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Titanic: The Tennis Story Paperback – April 1, 2012
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About the Author
Lindsay Gibbs is a freelance writer and filmmaker living in New York City. Originally from Greensboro, North Carolina, she is a graduate of NYU’s Tisch School of the Arts and a columnist for www.TennisGrandstand.com.
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Lets face it- everyone is familiar with the James Cameron Titanic story. Gibbs’ book brings with it the same sophisticated, upper class feel during the characters time aboard the Ship of Dreams that the director honed in on, giving the romance storyline a more luxurious sensation that continues on after the vessel has long been lost. I’d recommend this book to anyone who enjoys a classy romance story.
Titanic: The Tennis Story is definitely worth picking up for a quick read. It also makes a great gift for anyone interested in the Titanic, modest romance, or tennis history.
There is a nakedness about books. They are either page-turners or they're not. They either sweep you along and capture you in the flow of the narrative, or they don't. "Titanic: The Tennis Story" certainly gave Ms. Gibbs some terrific material, but the author made the most of it.
One of the biggest challenges involved in retelling the story of the Titanic is that the larger course of events is already known on a general level. One knows, even before reading the first page, that a harrowing escape lies in store for the principal figures in the drama. Any author has to make the tension of the moment come alive in a fresh way.
Lindsay Gibbs does exactly that.
"Titanic: The Tennis Story" soars because the author manages to give such piercing insight into the inner emotional lives of Karl Behr and "Dick" Norris Williams. It's easy to care about these people because their journeys are fleshed-out and anything but one-dimensional. Had the central figures in this story served as paper-thin props for the sinking of the Titanic, they would be easily cast aside and forgotten. However, Gibbs manages to write this story the way it was supposed to be written: The Titanic remains in the background, and the lives of two talented tennis players surge to the forefront. I found myself instinctively rooting hard for each of them... not in a mechanical or automatic way, but with genuine passions that were tossed about just as violently as Behr and Norris Williams were on those rough seas in 1912.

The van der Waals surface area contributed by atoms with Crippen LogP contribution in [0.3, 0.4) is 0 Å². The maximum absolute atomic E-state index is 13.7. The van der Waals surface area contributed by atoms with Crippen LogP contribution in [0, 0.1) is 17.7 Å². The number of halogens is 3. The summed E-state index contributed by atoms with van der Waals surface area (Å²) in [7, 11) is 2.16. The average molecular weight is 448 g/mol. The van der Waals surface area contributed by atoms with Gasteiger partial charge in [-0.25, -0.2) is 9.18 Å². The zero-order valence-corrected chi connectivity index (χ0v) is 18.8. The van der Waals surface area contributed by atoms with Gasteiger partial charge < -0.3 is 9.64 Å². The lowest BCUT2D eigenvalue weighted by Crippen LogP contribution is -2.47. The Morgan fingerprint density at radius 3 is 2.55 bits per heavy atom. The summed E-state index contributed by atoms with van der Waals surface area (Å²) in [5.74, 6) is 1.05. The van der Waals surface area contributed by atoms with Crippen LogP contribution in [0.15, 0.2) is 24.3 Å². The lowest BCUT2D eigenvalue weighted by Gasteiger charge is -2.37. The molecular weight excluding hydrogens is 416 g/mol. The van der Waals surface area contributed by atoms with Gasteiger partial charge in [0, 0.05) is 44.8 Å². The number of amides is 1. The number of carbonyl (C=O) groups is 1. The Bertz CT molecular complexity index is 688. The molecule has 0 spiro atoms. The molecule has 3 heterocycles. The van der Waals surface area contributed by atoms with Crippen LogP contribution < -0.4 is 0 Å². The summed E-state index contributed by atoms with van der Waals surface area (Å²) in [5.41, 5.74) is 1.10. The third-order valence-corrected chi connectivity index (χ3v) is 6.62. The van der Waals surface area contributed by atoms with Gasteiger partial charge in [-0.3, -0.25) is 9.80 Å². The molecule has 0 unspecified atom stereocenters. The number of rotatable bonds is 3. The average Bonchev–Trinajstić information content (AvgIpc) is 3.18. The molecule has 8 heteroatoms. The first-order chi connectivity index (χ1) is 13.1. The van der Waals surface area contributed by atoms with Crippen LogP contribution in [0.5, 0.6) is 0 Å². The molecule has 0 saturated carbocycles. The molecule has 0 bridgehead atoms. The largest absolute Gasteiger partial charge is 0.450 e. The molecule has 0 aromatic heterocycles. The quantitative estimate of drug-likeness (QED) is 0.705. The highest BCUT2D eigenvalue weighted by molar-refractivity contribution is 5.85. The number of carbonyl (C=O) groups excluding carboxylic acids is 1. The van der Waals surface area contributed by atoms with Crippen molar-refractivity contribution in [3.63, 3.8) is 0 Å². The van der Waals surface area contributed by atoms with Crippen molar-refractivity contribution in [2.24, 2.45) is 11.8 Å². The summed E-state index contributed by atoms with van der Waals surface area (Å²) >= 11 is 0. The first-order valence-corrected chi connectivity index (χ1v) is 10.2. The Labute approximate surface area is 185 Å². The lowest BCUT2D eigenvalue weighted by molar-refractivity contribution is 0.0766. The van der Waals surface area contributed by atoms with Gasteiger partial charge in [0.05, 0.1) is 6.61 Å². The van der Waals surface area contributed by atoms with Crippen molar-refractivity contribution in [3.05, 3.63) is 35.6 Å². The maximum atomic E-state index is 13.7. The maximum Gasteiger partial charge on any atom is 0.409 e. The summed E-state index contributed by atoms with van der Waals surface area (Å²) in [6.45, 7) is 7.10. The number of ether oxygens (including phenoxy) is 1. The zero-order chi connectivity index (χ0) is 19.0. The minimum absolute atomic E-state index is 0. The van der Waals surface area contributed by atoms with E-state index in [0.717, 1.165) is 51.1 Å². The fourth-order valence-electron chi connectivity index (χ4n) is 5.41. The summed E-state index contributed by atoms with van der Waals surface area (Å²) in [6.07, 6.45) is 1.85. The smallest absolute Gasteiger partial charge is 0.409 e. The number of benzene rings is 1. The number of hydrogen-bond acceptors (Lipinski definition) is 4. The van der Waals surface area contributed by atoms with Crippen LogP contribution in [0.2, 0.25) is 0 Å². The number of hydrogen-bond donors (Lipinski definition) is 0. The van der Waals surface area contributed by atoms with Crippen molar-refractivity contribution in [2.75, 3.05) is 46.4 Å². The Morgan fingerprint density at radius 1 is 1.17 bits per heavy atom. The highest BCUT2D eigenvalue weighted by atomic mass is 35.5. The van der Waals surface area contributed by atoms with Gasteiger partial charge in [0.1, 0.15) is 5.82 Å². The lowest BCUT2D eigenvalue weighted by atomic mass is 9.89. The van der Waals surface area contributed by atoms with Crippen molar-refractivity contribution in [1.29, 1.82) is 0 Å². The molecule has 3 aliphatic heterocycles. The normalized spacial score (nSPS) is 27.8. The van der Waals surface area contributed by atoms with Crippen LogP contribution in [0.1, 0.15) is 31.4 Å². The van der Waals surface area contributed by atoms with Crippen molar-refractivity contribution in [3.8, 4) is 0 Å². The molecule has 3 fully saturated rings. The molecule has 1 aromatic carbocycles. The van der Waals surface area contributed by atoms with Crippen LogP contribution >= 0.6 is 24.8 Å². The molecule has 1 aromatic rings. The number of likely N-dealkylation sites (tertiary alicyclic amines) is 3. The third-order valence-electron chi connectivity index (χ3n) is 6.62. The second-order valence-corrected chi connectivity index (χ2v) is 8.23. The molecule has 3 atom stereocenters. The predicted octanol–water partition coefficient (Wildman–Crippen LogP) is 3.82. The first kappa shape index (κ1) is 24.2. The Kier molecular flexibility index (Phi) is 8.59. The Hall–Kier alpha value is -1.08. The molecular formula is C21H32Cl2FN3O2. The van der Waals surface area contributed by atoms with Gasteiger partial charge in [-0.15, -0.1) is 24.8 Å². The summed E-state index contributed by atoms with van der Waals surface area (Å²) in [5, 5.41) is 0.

This is a must-read for any tennis fan. Appreciating the sport will enable a reader to see just how important it was for these men to find solace on the court, to grow and heal after the traumatic experience of everything that happened on (and near) the Titanic. With that having been said, you don't need to be a tennis fan to enjoy this book. "Titanic: The Tennis Story" carries an emotional resonance, a deep and textured quality, that will enable readers to become one with the drama that is masterfully unspooled in a crisp, fast-paced literary work.
Most recent customer reviews
I would recommend to any history buff.